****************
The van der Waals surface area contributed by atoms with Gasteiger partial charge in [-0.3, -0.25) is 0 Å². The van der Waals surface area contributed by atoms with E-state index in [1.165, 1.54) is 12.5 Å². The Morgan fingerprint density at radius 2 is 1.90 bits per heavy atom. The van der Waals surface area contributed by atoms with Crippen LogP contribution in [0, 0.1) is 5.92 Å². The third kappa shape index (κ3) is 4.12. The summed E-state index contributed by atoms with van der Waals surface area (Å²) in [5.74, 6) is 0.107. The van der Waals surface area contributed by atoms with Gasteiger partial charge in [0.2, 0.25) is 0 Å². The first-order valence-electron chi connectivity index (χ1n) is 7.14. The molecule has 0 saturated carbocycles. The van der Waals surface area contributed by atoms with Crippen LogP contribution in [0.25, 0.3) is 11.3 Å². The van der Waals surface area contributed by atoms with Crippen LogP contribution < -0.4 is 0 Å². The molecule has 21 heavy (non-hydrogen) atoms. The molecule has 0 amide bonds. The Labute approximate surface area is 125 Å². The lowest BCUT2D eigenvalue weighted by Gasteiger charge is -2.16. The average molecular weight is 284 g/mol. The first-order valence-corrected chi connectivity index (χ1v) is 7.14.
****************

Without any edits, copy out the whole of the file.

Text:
The van der Waals surface area contributed by atoms with Gasteiger partial charge in [-0.3, -0.25) is 0 Å². The van der Waals surface area contributed by atoms with E-state index in [1.165, 1.54) is 12.5 Å². The Morgan fingerprint density at radius 2 is 1.90 bits per heavy atom. The van der Waals surface area contributed by atoms with Crippen LogP contribution in [0, 0.1) is 5.92 Å². The third kappa shape index (κ3) is 4.12. The summed E-state index contributed by atoms with van der Waals surface area (Å²) in [5.74, 6) is 0.107. The van der Waals surface area contributed by atoms with Gasteiger partial charge in [0.2, 0.25) is 0 Å². The first-order valence-electron chi connectivity index (χ1n) is 7.14. The molecule has 0 saturated carbocycles. The van der Waals surface area contributed by atoms with Crippen LogP contribution in [0.25, 0.3) is 11.3 Å². The van der Waals surface area contributed by atoms with Crippen LogP contribution < -0.4 is 0 Å². The molecule has 21 heavy (non-hydrogen) atoms. The molecule has 0 amide bonds. The Labute approximate surface area is 125 Å². The lowest BCUT2D eigenvalue weighted by Gasteiger charge is -2.16. The average molecular weight is 284 g/mol. The first-order valence-corrected chi connectivity index (χ1v) is 7.14.